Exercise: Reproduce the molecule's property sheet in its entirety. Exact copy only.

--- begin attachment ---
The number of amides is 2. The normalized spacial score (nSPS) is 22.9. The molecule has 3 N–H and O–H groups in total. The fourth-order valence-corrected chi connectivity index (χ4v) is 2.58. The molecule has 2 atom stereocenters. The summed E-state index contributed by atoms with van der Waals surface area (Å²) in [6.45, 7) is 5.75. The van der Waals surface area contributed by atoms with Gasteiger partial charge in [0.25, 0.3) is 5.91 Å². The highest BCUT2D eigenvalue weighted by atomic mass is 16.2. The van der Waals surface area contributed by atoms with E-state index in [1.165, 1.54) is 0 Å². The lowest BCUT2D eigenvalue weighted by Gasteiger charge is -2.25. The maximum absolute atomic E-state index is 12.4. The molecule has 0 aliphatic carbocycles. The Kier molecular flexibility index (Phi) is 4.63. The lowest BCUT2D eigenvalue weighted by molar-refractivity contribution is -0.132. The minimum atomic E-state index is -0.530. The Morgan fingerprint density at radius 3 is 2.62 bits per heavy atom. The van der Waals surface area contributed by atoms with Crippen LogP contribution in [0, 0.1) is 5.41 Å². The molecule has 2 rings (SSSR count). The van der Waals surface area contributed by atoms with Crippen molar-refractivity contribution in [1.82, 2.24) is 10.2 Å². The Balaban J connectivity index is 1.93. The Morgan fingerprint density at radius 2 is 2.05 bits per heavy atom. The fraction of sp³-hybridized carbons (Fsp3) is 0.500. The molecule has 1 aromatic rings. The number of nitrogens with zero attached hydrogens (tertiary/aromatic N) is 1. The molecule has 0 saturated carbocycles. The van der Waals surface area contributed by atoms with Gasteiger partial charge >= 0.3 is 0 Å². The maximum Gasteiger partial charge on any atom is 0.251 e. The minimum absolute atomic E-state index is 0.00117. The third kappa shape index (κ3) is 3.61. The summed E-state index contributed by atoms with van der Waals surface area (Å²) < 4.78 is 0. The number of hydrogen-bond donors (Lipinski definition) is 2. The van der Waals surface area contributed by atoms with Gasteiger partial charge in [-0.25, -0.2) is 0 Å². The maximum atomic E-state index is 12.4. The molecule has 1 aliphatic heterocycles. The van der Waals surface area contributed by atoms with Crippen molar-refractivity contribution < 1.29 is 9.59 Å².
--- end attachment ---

The number of amides is 2. The normalized spacial score (nSPS) is 22.9. The molecule has 3 N–H and O–H groups in total. The fourth-order valence-corrected chi connectivity index (χ4v) is 2.58. The molecule has 2 atom stereocenters. The summed E-state index contributed by atoms with van der Waals surface area (Å²) in [6.45, 7) is 5.75. The van der Waals surface area contributed by atoms with Gasteiger partial charge in [0.25, 0.3) is 5.91 Å². The highest BCUT2D eigenvalue weighted by atomic mass is 16.2. The van der Waals surface area contributed by atoms with E-state index in [1.165, 1.54) is 0 Å². The lowest BCUT2D eigenvalue weighted by Gasteiger charge is -2.25. The maximum absolute atomic E-state index is 12.4. The molecule has 0 aliphatic carbocycles. The Kier molecular flexibility index (Phi) is 4.63. The lowest BCUT2D eigenvalue weighted by molar-refractivity contribution is -0.132. The minimum atomic E-state index is -0.530. The Morgan fingerprint density at radius 3 is 2.62 bits per heavy atom. The van der Waals surface area contributed by atoms with Crippen LogP contribution in [0, 0.1) is 5.41 Å². The molecule has 2 rings (SSSR count). The van der Waals surface area contributed by atoms with Crippen molar-refractivity contribution in [1.82, 2.24) is 10.2 Å². The Balaban J connectivity index is 1.93. The Morgan fingerprint density at radius 2 is 2.05 bits per heavy atom. The fraction of sp³-hybridized carbons (Fsp3) is 0.500. The molecule has 1 aromatic rings. The number of nitrogens with zero attached hydrogens (tertiary/aromatic N) is 1. The molecule has 0 saturated carbocycles. The van der Waals surface area contributed by atoms with Gasteiger partial charge >= 0.3 is 0 Å². The maximum Gasteiger partial charge on any atom is 0.251 e. The minimum absolute atomic E-state index is 0.00117. The third kappa shape index (κ3) is 3.61. The summed E-state index contributed by atoms with van der Waals surface area (Å²) < 4.78 is 0. The number of hydrogen-bond donors (Lipinski definition) is 2. The van der Waals surface area contributed by atoms with Gasteiger partial charge in [-0.25, -0.2) is 0 Å². The maximum atomic E-state index is 12.4. The molecule has 1 aliphatic heterocycles. The van der Waals surface area contributed by atoms with Crippen molar-refractivity contribution < 1.29 is 9.59 Å².